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This article is written by a student writer from the Her Campus at MSU chapter.

Indigo De Souza’s latest album, All of This Will End, channels a raw, emotional intensity. Hearing the music live on May 19 at El Club was like being in the heart of a wolf. It was a social rally call, and the space vibrated with a serene yet unrestrained energy.

The album seeks to protect and encourage the softness within us. The part of us that was in full force when we only knew innocence and were not yet exposed to the cruelty the world is capable of. 

Connections between oneself, the body, nature, and other people are explored, reflecting an understanding of time and experiences that is cyclical. It is a project that reclaims the self and the body while validating the emotions from past experiences.  

There are references to urban spaces or spaces carved out by man that are contrasted with references to the natural world, connecting that to a state of being and the body. These physical spaces––namely the parking lot, cars, houses (both in a literal and metaphorical sense) and the front lawn––evoke memories and feelings. They aren’t necessarily built with nature in mind. This disconnection or separation between nature and the man-made aspect of the world parallels the disconnect felt between oneself, the body, and the world.  

We are perceived in a primarily physical manner, but our existence or experience in the world is not entirely physical. To be looked at and to be seen are two different things. The project contemplates what it means to be seen and how one can connect with themselves. This connection is explored through the body and nature. “Not My Body” is a song that depicts a person as more than the physical: “I’m not my body, although you see me.” Lines such as, “I want to be a redwood tree/ Feel desert sand below my feet” reflect a desire to exist outside the confines of the body, to be more than the body, and to experience the world as though you are nature.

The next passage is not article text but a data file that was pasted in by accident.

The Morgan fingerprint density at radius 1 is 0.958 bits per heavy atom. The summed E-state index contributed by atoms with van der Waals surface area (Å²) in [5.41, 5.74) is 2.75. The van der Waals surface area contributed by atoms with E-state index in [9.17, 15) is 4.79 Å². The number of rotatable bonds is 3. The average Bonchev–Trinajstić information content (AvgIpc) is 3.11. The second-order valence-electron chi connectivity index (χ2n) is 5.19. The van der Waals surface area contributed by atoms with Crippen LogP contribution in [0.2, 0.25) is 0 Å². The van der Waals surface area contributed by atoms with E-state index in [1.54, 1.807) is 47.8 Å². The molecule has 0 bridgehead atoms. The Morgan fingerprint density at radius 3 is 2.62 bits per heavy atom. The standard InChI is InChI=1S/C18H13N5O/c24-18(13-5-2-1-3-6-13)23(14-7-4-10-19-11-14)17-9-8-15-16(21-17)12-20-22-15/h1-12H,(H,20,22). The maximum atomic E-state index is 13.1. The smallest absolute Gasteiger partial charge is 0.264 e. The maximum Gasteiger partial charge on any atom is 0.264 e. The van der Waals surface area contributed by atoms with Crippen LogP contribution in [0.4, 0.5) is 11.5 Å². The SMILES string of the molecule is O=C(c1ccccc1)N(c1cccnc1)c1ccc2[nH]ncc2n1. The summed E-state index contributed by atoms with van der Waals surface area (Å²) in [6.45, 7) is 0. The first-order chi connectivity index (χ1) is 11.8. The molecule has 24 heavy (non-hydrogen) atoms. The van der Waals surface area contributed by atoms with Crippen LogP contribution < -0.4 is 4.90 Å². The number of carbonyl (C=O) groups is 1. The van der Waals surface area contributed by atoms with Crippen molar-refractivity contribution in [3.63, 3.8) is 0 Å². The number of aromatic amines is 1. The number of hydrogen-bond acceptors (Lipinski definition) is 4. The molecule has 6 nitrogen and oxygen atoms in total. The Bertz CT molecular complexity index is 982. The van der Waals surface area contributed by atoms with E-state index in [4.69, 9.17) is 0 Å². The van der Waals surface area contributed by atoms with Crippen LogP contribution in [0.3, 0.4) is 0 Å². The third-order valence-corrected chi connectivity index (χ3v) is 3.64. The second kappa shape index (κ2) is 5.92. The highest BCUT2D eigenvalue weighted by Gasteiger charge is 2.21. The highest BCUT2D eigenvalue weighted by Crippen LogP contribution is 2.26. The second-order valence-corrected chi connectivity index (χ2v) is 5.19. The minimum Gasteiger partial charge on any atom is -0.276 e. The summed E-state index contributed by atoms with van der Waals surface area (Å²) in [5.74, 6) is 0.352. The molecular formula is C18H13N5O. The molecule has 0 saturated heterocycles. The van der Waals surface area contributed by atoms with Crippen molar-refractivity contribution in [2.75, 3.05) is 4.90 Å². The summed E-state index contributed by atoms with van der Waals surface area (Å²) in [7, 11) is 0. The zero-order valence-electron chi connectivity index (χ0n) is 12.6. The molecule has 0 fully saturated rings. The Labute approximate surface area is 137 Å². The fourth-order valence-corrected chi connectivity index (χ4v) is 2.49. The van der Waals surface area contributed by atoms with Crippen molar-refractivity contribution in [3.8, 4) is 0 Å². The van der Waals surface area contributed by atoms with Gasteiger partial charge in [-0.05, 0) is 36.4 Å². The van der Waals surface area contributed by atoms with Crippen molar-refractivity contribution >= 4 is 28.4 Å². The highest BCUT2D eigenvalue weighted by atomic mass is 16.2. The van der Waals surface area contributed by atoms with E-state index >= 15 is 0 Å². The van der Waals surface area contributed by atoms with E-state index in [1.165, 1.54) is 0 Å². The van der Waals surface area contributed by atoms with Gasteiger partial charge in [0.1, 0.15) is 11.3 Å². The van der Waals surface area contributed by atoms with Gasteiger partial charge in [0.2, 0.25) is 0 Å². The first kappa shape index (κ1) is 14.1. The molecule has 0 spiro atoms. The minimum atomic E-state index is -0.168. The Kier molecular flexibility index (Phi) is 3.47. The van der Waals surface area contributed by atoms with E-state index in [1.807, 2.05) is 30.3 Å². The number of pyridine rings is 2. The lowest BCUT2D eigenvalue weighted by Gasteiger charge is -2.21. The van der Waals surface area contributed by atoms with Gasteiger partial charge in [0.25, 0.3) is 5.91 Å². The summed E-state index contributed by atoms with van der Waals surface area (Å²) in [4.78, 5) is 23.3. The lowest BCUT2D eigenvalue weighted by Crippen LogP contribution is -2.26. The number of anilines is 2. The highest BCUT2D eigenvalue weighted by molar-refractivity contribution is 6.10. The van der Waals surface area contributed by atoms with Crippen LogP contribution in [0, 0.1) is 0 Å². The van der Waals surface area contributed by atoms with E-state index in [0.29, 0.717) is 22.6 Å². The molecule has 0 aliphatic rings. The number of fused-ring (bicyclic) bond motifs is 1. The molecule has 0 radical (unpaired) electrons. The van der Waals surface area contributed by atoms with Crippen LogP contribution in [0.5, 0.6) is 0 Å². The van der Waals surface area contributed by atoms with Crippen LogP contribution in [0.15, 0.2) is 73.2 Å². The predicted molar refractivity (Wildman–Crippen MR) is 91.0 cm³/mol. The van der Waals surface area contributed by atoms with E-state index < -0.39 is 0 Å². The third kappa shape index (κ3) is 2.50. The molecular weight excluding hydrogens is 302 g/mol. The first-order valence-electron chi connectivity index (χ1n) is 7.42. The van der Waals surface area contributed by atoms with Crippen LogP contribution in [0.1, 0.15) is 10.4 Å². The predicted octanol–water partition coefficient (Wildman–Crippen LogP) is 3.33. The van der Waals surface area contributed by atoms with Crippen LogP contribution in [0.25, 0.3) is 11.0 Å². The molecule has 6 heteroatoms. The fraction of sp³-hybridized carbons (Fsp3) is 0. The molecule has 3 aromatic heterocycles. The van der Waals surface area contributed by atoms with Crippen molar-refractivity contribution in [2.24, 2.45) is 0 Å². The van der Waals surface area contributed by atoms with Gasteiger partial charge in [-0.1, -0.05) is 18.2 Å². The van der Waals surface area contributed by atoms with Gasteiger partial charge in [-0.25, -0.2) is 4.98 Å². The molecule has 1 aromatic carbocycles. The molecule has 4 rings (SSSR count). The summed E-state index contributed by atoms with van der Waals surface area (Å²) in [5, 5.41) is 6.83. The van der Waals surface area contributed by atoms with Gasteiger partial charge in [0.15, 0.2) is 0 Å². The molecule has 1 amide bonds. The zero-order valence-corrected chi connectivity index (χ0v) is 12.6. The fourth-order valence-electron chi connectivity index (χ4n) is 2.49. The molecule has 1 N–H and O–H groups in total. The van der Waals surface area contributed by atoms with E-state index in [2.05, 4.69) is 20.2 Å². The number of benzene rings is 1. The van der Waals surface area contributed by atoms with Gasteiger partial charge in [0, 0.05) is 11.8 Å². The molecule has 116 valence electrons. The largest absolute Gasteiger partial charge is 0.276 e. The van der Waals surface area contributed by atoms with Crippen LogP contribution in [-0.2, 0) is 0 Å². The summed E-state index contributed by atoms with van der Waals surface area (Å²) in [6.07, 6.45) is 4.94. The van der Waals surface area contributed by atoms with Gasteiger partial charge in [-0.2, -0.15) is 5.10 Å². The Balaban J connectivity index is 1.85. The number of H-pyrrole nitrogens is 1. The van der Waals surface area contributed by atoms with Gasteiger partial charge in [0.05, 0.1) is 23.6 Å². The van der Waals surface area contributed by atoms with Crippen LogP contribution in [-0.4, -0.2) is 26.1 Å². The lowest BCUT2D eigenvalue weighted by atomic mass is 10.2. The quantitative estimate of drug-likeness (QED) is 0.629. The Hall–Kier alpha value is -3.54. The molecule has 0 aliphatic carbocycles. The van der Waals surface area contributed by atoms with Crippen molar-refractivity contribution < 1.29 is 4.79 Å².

The disconnect between nature and constructed spaces strengthens the disconnect between a person and their body. De Souza bridges that gap and creates a dynamic understanding of the body, identity, and experiences. All these ideas and entities that are often understood as separate are understood as connected and in play with each other. 

Disconnect and dissociation are stronger in spaces that aren’t considering the natural world. In “All of This Will End,” the line, “out of body, idle in the kitchen” represents being out of tune with your body. The song “Parking Lot” lyrically and sonically portrays being overstimulated and panicked in a grocery store/parking lot setting. These spaces enhance the feeling of being stuck in one place and everything happening around you and inside you becomes overwhelming.

An outside looking in perspective is present in some of the songs to highlight dissociation, but, in others, it is used to demonstrate an acquired security and ability to protect yourself and the versions of you that have existed in the past. That element is present in “Always” with the lines, “always I see her,” “always I believe her,” and “always trying her best.” The “her” mentioned seems to be herself––either in the past, present or both. It could be understood as looking back on a past version of yourself with care and trust. Through this perspective, she becomes her own protector. The first track on the record, “Time Back,” also has that sense of protection. The sound of children in the background layered with De Souza’s vocals strengthens that sense of wanting to reclaim your past.